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A key issue for biopharma marketers today is balancing cost and value factors around specialty biologic drugs, particularly those for cancer and other high profile, life-altering diseases.
A key issue for biopharma marketers today is balancing cost and value factors around specialty biologic drugs, particularly those for cancer and other high profile, life-altering diseases. The financial and reputational stakes for players in this hotly contested commercial space are high, compounded by a startling lack of awareness of the incentives that drive specific actions by payers, providers, health professionals, drug manufacturers – and, ultimately, the patient. Bridging this perception gap was the theme of Pharm Exec sister organization CBI’s annual conference on Access and Reimbursement, held in Philadelphia last week. Speaker after speaker noted that pharmacy spend is now the fastest growing cost segment for insurers, and specialty drugs are the principal factor.
A highlight of the meeting was release of a survey by a new community-based practitioner network, The Health Payer Council (view the results here), examining how US payers are responding to access and financing challenges for specialty medicines. The Council conducted interviews with 52 US-based medical and pharmacy directors – whose decisions affect 60 million commercial policy lives – earlier this month. The objective was to identify what payers are doing at present to manage pharmaceutical costs and to assess cost control measures that are likely to be applied over the next three years, particularly in the oncology space.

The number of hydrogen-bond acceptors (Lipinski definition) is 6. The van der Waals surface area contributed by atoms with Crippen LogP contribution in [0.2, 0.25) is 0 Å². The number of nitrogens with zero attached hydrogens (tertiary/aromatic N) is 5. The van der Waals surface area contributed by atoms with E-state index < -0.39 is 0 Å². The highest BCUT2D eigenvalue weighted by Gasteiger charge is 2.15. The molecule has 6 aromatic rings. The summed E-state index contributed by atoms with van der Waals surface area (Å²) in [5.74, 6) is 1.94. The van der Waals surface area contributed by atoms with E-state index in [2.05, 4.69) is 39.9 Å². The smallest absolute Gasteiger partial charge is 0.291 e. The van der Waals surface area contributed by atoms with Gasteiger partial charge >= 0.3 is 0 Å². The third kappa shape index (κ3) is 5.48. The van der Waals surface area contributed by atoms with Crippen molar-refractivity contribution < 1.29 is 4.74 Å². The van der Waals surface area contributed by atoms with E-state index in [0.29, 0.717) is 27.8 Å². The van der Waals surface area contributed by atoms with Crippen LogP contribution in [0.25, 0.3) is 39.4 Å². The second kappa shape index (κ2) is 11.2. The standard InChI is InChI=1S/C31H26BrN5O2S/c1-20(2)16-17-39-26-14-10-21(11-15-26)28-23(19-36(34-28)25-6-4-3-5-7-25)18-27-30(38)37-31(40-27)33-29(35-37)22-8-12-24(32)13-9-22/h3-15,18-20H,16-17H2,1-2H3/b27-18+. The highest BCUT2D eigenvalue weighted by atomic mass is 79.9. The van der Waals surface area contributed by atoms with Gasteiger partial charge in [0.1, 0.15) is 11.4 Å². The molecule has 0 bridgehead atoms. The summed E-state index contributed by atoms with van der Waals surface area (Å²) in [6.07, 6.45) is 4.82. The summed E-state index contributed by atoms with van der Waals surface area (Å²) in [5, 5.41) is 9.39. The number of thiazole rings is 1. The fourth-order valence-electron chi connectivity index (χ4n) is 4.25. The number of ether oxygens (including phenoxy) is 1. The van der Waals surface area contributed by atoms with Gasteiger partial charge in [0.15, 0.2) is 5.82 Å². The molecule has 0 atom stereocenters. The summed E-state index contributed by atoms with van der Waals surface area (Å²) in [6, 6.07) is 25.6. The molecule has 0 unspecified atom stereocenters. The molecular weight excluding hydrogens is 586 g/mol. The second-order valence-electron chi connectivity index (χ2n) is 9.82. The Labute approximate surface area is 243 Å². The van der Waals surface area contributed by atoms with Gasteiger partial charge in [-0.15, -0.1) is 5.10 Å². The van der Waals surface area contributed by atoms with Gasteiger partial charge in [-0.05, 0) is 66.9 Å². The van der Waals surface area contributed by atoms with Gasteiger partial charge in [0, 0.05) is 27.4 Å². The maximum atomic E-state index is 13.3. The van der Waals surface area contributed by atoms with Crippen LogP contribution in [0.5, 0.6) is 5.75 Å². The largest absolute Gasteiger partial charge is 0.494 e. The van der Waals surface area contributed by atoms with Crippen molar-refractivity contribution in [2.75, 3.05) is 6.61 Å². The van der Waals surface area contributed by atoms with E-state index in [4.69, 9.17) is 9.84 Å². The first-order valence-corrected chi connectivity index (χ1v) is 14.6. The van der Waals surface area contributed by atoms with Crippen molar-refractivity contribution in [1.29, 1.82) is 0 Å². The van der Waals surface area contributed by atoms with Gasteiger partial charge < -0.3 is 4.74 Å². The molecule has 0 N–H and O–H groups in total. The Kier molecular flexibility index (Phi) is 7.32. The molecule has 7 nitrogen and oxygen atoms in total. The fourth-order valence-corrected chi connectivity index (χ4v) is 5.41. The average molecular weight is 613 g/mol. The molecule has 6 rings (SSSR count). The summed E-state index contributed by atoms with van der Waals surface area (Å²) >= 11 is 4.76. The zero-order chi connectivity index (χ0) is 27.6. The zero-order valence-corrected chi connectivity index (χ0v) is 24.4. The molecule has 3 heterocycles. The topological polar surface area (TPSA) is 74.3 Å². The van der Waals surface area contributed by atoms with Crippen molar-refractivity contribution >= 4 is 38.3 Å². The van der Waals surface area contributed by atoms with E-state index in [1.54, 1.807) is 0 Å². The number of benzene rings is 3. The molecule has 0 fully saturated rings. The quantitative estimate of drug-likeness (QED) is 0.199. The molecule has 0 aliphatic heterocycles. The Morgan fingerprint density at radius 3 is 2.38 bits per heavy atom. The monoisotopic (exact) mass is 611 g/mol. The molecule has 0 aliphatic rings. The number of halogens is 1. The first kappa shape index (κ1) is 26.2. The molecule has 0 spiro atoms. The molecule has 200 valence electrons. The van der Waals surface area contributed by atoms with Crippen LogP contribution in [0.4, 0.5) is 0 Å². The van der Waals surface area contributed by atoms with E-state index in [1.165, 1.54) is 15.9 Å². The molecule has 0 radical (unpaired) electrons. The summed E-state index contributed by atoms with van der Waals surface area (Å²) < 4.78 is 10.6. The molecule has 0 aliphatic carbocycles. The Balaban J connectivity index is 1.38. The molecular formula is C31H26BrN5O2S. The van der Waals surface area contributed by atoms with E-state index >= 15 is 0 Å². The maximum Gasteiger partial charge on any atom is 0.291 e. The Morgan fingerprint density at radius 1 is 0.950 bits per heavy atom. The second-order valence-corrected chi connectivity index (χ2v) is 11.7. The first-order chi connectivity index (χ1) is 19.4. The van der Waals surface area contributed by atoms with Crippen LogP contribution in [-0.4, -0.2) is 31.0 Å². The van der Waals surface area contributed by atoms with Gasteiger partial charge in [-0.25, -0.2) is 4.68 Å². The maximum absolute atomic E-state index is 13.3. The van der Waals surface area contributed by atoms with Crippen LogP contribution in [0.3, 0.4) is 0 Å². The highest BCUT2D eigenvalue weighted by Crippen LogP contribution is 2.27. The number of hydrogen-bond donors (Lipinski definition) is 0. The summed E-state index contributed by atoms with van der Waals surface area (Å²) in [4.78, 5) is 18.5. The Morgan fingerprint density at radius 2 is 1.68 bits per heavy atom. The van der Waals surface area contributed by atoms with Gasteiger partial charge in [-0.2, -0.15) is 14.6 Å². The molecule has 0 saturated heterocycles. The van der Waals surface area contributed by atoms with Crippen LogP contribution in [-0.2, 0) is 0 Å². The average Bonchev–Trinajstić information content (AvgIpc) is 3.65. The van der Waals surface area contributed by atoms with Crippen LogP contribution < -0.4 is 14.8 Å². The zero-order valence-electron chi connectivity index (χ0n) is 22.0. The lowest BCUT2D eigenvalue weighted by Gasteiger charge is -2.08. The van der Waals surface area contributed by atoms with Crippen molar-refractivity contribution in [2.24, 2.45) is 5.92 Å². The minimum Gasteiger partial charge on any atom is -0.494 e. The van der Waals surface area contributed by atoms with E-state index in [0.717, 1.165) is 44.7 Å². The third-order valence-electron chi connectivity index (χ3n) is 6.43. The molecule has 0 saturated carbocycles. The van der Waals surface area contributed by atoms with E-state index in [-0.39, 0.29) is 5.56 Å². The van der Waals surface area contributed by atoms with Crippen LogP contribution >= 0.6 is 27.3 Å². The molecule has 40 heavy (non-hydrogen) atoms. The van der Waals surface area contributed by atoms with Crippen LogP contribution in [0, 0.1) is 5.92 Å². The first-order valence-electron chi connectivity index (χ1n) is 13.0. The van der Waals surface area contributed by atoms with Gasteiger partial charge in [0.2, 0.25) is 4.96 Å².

Here are three key findings:
Roger Green, an industry veteran and consultant who conceived and administers the Health Payer Council, tells Pharm Exec the survey evidences a “disconnect” between what payers are doing now to manage high drug costs in specialty and strategies that are not being applied – despite the perception that these are the ones most likely to be successful. “Payers by and large are still fixated on a philosophy that relies on the incentive of the carrot or the stick. This is not the optimal way to accomplish what is necessary to facilitate change, which is getting the various silo’d parts of the system to cooperate, share and work in partnership. More emphasis must be placed on changing basic behaviors.” At root, Green says, is a lack of awareness. “It’s simple. No one in the system understands how anyone else makes money.”
The Council, which now has 107 members drawn from the medical director and pharmacy payer community, has a mandate to do just that. It won’t make policy but is to serve as a forum to exchange information and build dialogue, with big Pharma a principal focus. You might call it a Venn diagram of the payer community, writ real.